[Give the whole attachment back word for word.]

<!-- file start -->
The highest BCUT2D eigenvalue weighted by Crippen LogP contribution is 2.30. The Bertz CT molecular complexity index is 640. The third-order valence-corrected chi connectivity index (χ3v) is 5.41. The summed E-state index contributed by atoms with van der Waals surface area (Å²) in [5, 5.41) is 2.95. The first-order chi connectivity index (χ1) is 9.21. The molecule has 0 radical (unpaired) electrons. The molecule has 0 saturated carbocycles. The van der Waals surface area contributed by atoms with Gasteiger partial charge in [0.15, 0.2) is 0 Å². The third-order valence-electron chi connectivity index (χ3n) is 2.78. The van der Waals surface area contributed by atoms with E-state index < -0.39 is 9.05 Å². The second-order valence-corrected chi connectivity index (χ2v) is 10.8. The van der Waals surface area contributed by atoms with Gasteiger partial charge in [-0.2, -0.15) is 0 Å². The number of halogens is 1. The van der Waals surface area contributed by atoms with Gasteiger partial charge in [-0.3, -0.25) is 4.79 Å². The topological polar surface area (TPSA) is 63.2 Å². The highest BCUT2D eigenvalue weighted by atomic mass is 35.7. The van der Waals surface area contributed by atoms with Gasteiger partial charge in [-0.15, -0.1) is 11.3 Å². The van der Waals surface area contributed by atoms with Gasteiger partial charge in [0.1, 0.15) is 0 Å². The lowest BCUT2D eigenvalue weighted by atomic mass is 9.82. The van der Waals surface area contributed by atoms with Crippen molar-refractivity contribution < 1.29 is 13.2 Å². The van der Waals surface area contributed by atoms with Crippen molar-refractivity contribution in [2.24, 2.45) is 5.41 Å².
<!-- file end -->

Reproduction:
The highest BCUT2D eigenvalue weighted by Crippen LogP contribution is 2.30. The Bertz CT molecular complexity index is 640. The third-order valence-corrected chi connectivity index (χ3v) is 5.41. The summed E-state index contributed by atoms with van der Waals surface area (Å²) in [5, 5.41) is 2.95. The first-order chi connectivity index (χ1) is 9.21. The molecule has 0 radical (unpaired) electrons. The molecule has 0 saturated carbocycles. The van der Waals surface area contributed by atoms with Gasteiger partial charge in [0.15, 0.2) is 0 Å². The third-order valence-electron chi connectivity index (χ3n) is 2.78. The van der Waals surface area contributed by atoms with E-state index < -0.39 is 9.05 Å². The second-order valence-corrected chi connectivity index (χ2v) is 10.8. The van der Waals surface area contributed by atoms with Gasteiger partial charge in [-0.2, -0.15) is 0 Å². The number of halogens is 1. The van der Waals surface area contributed by atoms with Gasteiger partial charge in [-0.3, -0.25) is 4.79 Å². The topological polar surface area (TPSA) is 63.2 Å². The highest BCUT2D eigenvalue weighted by atomic mass is 35.7. The van der Waals surface area contributed by atoms with Gasteiger partial charge in [-0.15, -0.1) is 11.3 Å². The van der Waals surface area contributed by atoms with Gasteiger partial charge in [0.1, 0.15) is 0 Å². The lowest BCUT2D eigenvalue weighted by atomic mass is 9.82. The van der Waals surface area contributed by atoms with Crippen molar-refractivity contribution < 1.29 is 13.2 Å². The van der Waals surface area contributed by atoms with Crippen molar-refractivity contribution in [2.24, 2.45) is 5.41 Å².